Archive for Tuesday, January 24, 1995


January 24, 1995


Plain-talking Texan brings his philosophy to Kansas.

Manhattan - Texas billionaire Ross Perot today challenged Kansas State University students to honor the hard-working taxpayers who help pay the tab for their college education.

"I don't want you to ever forget that people out there working their hearts out -- policemen, firemen, electricians, carpenters, janitors -- are giving you this great opportunity," said Perot, speaking at the 99th Landon Lecture on the KSU campus.

Perot, the red-faced, jug-eared former independent presidential candidate, enthralled many of the 5,500 people at Bramlage Coliseum with populist ideas for success in business and life. Among those in today's overflow crowd in Manhattan was Kansas Gov. Bill Graves.

"If somebody does something great, recognize it," Perot said, evoking applause from fans, many connected with his group United We Stand America. "You've got to have an environment with no penalty for honest mistakes."

Perot is no stranger to Kansans, from whom he snagged 27 percent of the vote in the 1992 presidential election. Only in Maine and Utah did he get a larger percentage of the vote.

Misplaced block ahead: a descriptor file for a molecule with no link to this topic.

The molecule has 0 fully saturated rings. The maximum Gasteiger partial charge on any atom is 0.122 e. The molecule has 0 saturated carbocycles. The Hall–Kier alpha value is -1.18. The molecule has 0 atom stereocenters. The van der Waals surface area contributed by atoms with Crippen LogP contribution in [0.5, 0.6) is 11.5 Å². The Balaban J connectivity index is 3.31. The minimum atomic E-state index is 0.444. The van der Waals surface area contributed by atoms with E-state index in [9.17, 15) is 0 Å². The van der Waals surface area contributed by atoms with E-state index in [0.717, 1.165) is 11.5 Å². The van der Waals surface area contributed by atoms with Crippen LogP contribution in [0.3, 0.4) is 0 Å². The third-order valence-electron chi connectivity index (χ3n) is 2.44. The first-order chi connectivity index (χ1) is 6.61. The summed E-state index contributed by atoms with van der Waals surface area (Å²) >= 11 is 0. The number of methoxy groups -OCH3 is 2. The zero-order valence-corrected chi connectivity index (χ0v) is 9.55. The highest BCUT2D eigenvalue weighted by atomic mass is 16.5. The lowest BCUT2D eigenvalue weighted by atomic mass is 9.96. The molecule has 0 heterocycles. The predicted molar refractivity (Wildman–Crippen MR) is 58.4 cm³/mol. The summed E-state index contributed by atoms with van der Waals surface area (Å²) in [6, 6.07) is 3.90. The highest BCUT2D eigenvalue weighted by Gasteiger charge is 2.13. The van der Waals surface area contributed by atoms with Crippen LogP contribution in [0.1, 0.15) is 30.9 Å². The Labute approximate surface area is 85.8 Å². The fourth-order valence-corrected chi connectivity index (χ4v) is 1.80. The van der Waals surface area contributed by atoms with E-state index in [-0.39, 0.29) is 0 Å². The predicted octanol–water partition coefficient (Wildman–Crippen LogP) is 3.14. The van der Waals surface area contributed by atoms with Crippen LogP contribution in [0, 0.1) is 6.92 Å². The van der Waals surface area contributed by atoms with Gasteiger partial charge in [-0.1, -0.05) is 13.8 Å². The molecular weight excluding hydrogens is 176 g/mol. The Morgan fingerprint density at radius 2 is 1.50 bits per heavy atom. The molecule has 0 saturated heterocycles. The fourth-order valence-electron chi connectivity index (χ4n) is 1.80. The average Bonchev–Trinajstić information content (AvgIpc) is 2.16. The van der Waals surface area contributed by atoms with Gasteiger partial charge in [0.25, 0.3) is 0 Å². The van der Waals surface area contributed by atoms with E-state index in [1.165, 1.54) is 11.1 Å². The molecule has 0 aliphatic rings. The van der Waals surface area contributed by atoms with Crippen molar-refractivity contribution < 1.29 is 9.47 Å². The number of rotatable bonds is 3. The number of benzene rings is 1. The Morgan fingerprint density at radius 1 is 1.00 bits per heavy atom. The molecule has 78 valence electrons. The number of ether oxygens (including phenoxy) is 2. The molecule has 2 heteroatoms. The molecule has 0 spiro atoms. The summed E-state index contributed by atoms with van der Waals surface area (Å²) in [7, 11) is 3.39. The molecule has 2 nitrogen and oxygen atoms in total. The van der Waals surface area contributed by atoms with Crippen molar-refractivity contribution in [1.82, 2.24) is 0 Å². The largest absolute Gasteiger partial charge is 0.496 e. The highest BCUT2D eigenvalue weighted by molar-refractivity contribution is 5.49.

The flat-talking pragmatist spoke in blunt terms to college students -- first to the brightest, then to the average.

To the brilliant ones, Perot said that through the luck of genetics they had never been required to struggle for success. This blessing can be a curse, he cautioned.

"Success has been too easy for you. You are not intellectually tough," said Perot, advising them not to be complacent.

Perot said mediocre students were fortunate to have learned that success came from hard work. He advised them to surround themselves with talented people and work together toward success.

"You just keep on keeping on," he said. "This is really basic stuff, but for some reason people miss it."

Perot said his $3 billion or so personal fortune often prompted people to ask how he defined success.

"Success is being the best at what you do," he said. "You either win or lose, and they don't even give you a red ribbon for second place."

The best way to make certain a person fails in life is to make money a god, Perot said.

"Financial success and happiness are unrelated," he said.

Perot said he loved competition in the workplace. "The more brutal the better," he said, grinning broadly.

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